Language & Identity – Embracing the different “selves”

(This Article is originally published on Medium.)

As my fellow birdy, Medea, mentioned in her article, the language you speak shapes your perception of the reality around you. And as you learn and speak different languages, you will develop different versions of yourself.
In this article, I want to share my experience related to this.

I did not grow up in multilingual environment. So here I want to share my insight into how learning and speaking English as a second language impacted my identity.

Detachment from the native culture

Since a child, I have been keen on learning English as I was fascinated by the different speaking manner from Japanese.
“I think…”, “I like….”, “I want…”, there is always the sense of “’ I’ versus the world” in English conversations. It is also common to ask each other “How about you?” or “What do you think?”. It sounds nothing special, but it was interesting point when comparing with my mother tongue. In Japanese conversations, individual “I” or “You” are not always emphasized, and these pronouns are often omitted from the phrases.

Photo by CDC on Unsplash

Not sure if this is the best example, but I can put it like this;
In English, we say, “I like your hair (or something)!”. Instead, in Japanese, we often say “That is Kawaii (cute)!” to mean the same. The word Kawaii is a kind of an aesthetic standard in our culture. The former we express a compliment to someone by how a person likes it or not. On the other hand, the latter applies some formulas which are widely accepted as positive comments. Even from this little example, I see how individual preferences and expressing them matters in English speaking culture. So, as I learned English, I learned to be more specific about my preferences and to express them. It even seemed to me that the more you say something different from the others, the more you are praised in English lessons.

Then, I came to have a second look at how my native culture raised me. In Japan, we are often educated not to stick out from the crowd. Mothers often tell children “Don’t do that because it will annoy others.”. If you stand out in the classroom, even in a cool way, you will receive more humiliation than admiration. I am not an expert on Japonism, but I guess such tendencies came from that Japanese education emphasizes harmony with others. And I was not welcome to give a particular opinion that deviates from the purpose of the class or group. It could be boring if you have something unique in your minds. So, speaking in English was a good dissipation for me at that time, as it enabled me to express my singularity and brought me a sense of freedom and independence.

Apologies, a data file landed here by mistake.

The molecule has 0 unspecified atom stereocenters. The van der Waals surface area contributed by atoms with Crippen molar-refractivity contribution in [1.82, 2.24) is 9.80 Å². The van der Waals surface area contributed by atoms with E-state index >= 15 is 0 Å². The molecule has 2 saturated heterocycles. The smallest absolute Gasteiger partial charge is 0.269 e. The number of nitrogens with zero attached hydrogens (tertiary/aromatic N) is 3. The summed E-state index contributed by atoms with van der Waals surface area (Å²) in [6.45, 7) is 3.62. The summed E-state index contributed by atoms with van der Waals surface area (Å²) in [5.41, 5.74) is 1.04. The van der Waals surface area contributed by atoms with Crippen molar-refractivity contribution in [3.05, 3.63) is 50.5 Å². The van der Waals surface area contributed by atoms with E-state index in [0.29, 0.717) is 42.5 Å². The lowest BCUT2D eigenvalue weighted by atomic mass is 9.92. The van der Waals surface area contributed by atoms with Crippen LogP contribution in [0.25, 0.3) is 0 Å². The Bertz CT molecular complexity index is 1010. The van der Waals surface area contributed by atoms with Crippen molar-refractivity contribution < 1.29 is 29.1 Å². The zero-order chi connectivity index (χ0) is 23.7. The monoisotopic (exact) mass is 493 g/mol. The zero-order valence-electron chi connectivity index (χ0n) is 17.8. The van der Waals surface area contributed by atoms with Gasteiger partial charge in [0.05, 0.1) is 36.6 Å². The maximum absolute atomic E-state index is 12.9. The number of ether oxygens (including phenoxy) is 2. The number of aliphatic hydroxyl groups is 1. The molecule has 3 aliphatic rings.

…And a look back at what I am

The “honeymoon” for me and English continued for a while. I enjoyed travelling and talking with people around the world, I moved to Edinburgh and entered the university there, and started to live a life in English (and Scottish!) speaking environment.
But, after I got used to it, I came to feel something empty in daily conversations. I noticed that I was embodying a different personality from what I originally am. I always tried to sound positive, confident, or assertive even when I was not. It was partly because the classroom atmosphere in the university was a little competitive, and I tried to keep up with it. But I also noticed that I was not used to talking about something sensitive or vulnerable in English. I spoke in English just to express opinions, discuss, or to socialize, and not to communicate something deeper. Maybe some of my subtle feelings just could not be translated into English. If someone asked me “How are you?”, I always responded, “I am good.” Because I knew that even if I said, “I feel lonely.”, I would not be able to explain why.

Photo by Siora Photography on Unsplash

Then, I looked into what I was missing to express. It was the struggles of fitting into Western culture, sentimental feelings when I realized how far away I got from home, an ironic insight about Asian stereotype, or some childish humour that I could only share with old friends. So to speak, these things constituted what I have been until I made it to Edinburgh. I needed some acknowledgment about my history, my struggles, and tries before I got to live in another country with another language. Some of them could be expressed well only in Japanese. And I realized that the mother tongue, which I once got bored of, is still something vital to myself. I even came to appreciate the non-insisting way of Japanese expressions as I can be more humble and compassionate to others.

Now, I enjoy a fusion of different versions of myself in each language. I do not feel I completely belong to any one of them. It’s more like I am always somewhere in the middle. I make jokes, express the emotions and compassion in both languages, with a mixed perspective of both cultures.

It is like collecting your elements

As you explore different languages and cultures, you will no longer rely on only one of them. You will free yourself from the old contexts you had been living in and you will change into what you will become. By expressing yourself in one language from another, you will discover how different you can sound, and you will get to play with how you want to sound.

So, I strongly invite you to try this experiment!

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